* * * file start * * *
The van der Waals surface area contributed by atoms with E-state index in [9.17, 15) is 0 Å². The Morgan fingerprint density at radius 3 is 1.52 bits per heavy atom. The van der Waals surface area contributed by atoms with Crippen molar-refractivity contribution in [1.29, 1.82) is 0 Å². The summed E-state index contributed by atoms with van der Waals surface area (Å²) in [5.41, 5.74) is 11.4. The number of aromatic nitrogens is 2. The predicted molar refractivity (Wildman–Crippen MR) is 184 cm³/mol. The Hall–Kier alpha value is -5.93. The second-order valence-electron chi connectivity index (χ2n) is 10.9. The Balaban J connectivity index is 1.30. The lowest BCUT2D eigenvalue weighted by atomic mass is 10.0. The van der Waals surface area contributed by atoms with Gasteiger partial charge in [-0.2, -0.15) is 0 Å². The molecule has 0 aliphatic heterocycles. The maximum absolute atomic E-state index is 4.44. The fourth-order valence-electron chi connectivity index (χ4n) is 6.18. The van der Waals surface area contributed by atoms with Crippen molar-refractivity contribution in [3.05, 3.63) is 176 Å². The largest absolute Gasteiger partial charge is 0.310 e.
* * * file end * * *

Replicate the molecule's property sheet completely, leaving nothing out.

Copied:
The van der Waals surface area contributed by atoms with E-state index in [9.17, 15) is 0 Å². The Morgan fingerprint density at radius 3 is 1.52 bits per heavy atom. The van der Waals surface area contributed by atoms with Crippen molar-refractivity contribution in [1.29, 1.82) is 0 Å². The summed E-state index contributed by atoms with van der Waals surface area (Å²) in [5.41, 5.74) is 11.4. The number of aromatic nitrogens is 2. The predicted molar refractivity (Wildman–Crippen MR) is 184 cm³/mol. The Hall–Kier alpha value is -5.93. The second-order valence-electron chi connectivity index (χ2n) is 10.9. The Balaban J connectivity index is 1.30. The lowest BCUT2D eigenvalue weighted by atomic mass is 10.0. The van der Waals surface area contributed by atoms with Gasteiger partial charge in [-0.2, -0.15) is 0 Å². The molecule has 0 aliphatic heterocycles. The maximum absolute atomic E-state index is 4.44. The fourth-order valence-electron chi connectivity index (χ4n) is 6.18. The van der Waals surface area contributed by atoms with Crippen molar-refractivity contribution in [3.05, 3.63) is 176 Å². The largest absolute Gasteiger partial charge is 0.310 e.